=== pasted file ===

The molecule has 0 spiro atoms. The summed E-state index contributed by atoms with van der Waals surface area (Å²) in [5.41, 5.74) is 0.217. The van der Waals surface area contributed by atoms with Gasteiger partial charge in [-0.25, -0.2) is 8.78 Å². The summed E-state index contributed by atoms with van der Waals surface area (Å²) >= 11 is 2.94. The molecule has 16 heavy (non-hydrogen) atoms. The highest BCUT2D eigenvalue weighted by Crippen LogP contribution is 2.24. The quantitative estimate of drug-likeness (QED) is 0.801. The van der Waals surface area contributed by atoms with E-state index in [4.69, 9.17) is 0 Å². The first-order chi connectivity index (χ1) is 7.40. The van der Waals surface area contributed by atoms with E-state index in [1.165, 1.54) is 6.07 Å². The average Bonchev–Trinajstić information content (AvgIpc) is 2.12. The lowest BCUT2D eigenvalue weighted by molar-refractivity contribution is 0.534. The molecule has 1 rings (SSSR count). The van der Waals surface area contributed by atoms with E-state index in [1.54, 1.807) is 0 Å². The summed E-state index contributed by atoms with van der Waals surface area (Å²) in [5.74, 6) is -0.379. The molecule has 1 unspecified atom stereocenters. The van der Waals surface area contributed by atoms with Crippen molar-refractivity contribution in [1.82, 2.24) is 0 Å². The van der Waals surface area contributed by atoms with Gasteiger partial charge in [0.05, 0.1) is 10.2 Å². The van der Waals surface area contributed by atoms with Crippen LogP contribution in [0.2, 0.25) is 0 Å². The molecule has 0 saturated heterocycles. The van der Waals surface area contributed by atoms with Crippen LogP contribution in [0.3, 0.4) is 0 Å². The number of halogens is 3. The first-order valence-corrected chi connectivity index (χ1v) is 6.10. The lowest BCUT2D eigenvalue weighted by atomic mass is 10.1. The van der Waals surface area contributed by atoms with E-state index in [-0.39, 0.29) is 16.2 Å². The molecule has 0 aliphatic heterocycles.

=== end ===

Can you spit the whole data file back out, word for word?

The molecule has 0 spiro atoms. The summed E-state index contributed by atoms with van der Waals surface area (Å²) in [5.41, 5.74) is 0.217. The van der Waals surface area contributed by atoms with Gasteiger partial charge in [-0.25, -0.2) is 8.78 Å². The summed E-state index contributed by atoms with van der Waals surface area (Å²) >= 11 is 2.94. The molecule has 16 heavy (non-hydrogen) atoms. The highest BCUT2D eigenvalue weighted by Crippen LogP contribution is 2.24. The quantitative estimate of drug-likeness (QED) is 0.801. The van der Waals surface area contributed by atoms with E-state index in [4.69, 9.17) is 0 Å². The first-order chi connectivity index (χ1) is 7.40. The van der Waals surface area contributed by atoms with E-state index in [1.165, 1.54) is 6.07 Å². The average Bonchev–Trinajstić information content (AvgIpc) is 2.12. The lowest BCUT2D eigenvalue weighted by molar-refractivity contribution is 0.534. The molecule has 1 rings (SSSR count). The van der Waals surface area contributed by atoms with E-state index in [1.54, 1.807) is 0 Å². The summed E-state index contributed by atoms with van der Waals surface area (Å²) in [5.74, 6) is -0.379. The molecule has 1 unspecified atom stereocenters. The van der Waals surface area contributed by atoms with Crippen molar-refractivity contribution in [1.82, 2.24) is 0 Å². The van der Waals surface area contributed by atoms with Gasteiger partial charge in [0.05, 0.1) is 10.2 Å². The van der Waals surface area contributed by atoms with Crippen LogP contribution in [0.2, 0.25) is 0 Å². The molecule has 0 saturated heterocycles. The van der Waals surface area contributed by atoms with Crippen LogP contribution in [0.3, 0.4) is 0 Å². The number of halogens is 3. The first-order valence-corrected chi connectivity index (χ1v) is 6.10. The lowest BCUT2D eigenvalue weighted by atomic mass is 10.1. The van der Waals surface area contributed by atoms with E-state index in [-0.39, 0.29) is 16.2 Å². The molecule has 0 aliphatic heterocycles.